According to ITAR-TASS, 30 New Year’s Eve marchers were detained by police during an opposition rally (or 60 according to the Other Russia), among them veteran 82-year old rights activist Lyudmila Alexeyeva, dressed as Snegurochka, Father Frost’s female assistant. The unsanctioned rally was in protest against the government’s flouting of the 31st article of the Russian Constitution guaranteeing freedom of assembly. The protesters were labeled ‘Bad Santa’ by the pro-Kremlin youth organization Young Russia, whose own rally was used by the town hall as a pretext for not allowing any others to take place. The harsh treatment of the activists has prompted criticism from EU parliament president Jerzy Buzek, who described the police response as ‘totally disproportionate’.
As part of its new crackdown on alcohol, the government has established a minimum price for a bottle of vodka – 89 rubles for half a liter (around $3), which is nearly double the previous price. The new regulations will come into force with the New Year’s holidays, which are believed to herald increased alcohol consumption. Political analyst Dmitry Oreshkin, quoted by the BBC, suggests that the pricing may be less efficient than actually changing attitudes towards drinking. ‘Alcohol runs much deeper in Russian culture than any legislation can reach’. Vice-premier Alexander Zhukov is touting statistics which claim that Russia showed no loss in population for the first time in 18 years.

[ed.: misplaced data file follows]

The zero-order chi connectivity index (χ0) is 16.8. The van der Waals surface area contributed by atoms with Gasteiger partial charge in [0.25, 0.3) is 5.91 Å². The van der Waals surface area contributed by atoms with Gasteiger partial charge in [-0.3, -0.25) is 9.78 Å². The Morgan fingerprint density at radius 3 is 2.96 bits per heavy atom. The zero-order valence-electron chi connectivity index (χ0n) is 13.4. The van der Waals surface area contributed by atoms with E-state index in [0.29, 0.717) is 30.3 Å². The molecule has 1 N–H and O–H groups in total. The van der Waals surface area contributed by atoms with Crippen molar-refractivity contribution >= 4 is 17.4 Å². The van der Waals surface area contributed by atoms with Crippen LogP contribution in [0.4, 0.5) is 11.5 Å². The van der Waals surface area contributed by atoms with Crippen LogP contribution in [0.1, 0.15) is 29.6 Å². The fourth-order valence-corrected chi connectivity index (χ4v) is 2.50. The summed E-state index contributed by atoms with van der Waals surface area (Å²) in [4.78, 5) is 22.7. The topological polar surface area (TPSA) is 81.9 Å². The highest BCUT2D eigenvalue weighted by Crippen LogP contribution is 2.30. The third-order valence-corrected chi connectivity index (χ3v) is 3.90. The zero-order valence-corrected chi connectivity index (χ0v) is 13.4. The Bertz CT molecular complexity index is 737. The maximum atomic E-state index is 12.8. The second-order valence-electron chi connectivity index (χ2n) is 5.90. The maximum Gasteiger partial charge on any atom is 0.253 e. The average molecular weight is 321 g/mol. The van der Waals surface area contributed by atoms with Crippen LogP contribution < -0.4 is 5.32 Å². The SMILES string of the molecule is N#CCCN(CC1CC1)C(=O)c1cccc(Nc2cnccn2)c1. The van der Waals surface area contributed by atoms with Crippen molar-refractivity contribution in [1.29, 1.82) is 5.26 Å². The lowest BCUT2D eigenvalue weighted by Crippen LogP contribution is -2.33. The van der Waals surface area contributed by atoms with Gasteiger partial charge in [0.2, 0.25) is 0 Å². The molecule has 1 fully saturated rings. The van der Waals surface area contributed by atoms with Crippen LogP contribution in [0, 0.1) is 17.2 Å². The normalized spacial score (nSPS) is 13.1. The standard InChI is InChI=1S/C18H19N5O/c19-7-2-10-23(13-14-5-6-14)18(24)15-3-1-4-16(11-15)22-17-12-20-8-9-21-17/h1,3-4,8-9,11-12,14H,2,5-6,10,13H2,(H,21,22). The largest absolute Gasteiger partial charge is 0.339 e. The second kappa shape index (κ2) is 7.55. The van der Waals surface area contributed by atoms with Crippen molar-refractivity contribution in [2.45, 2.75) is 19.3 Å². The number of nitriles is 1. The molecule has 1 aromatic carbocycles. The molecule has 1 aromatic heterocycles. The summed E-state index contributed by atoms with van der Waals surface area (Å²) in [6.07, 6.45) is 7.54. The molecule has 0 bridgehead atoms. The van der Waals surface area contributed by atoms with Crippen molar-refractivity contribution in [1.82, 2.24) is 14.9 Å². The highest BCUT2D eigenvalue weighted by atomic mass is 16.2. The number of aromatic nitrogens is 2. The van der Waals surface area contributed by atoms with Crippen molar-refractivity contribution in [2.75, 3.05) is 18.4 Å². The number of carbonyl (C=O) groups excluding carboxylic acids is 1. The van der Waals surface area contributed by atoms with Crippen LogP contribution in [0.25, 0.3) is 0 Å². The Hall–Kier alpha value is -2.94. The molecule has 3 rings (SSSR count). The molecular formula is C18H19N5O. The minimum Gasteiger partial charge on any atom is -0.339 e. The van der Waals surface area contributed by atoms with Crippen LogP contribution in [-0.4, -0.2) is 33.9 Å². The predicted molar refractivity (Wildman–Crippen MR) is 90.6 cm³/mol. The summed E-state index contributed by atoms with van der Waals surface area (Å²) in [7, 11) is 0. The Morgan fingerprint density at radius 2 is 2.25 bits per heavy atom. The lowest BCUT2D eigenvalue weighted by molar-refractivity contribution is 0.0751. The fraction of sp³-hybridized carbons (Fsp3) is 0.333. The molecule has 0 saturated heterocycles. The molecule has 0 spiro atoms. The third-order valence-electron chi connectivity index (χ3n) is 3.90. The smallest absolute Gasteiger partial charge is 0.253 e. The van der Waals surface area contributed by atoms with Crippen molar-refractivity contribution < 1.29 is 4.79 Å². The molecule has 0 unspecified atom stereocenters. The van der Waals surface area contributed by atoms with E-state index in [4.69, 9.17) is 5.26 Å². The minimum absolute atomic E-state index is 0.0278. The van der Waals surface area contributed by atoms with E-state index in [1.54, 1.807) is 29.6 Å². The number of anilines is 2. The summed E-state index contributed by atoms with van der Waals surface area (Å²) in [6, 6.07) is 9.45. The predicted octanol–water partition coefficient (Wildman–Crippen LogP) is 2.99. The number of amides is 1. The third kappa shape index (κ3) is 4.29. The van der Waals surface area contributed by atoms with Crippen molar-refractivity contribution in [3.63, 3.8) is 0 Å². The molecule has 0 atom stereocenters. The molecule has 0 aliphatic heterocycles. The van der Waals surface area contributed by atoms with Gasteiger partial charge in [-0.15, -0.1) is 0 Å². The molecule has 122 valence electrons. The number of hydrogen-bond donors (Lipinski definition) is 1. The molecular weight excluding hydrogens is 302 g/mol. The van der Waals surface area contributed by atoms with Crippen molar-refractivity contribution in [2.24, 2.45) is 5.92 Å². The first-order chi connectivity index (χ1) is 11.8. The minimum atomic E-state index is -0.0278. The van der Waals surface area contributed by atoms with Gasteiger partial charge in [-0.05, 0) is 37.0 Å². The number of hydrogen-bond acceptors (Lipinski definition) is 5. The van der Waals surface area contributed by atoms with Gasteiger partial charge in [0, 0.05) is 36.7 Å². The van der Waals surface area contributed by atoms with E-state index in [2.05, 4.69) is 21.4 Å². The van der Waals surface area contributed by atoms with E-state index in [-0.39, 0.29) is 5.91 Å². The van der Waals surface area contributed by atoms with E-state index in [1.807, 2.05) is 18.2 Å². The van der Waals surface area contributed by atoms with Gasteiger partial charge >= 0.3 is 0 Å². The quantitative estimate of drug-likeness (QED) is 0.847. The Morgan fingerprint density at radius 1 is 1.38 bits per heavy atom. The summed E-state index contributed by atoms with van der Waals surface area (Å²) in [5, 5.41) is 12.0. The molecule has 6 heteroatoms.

As the electoral race gathers speed, current Ukrainian President Viktor Yushchenko has suggested that if Prime Minister Yulia Tymoshenko wins, the Russian Black Sea Fleet will occupy a place in Ukraine’s Crimea for far longer than the lease agreement stipulates. Susan Glasser of Foreign Policy magazine takes RFE/RL through the editorial’s recent ‘Top 10 Overlooked Stories of 2009’, which include the opening of the North East passage.
The problems of Medvedev’s plan to introduce religious teaching in a country where church and state are separate, by Canon Michael Bourdeaux in the Times. Charles Clover ponders the future of the siloviki. Is political satire returning to Russian TV? The tandem are being added to the cast of ‘Mult Lichnosti’, a Channel One show which mocks public figures.
PHOTO: Russian riot policemen arrest Russian Human Rights advocate, the chairwoman of the Russia Helsinki Committee, a former Soviet dissident Ludmila Alexeyeva, 82, on December 31, 2009 at an unauthorised protest against the Kremlin politics, in central Moscow. Photo: AFP/GETTY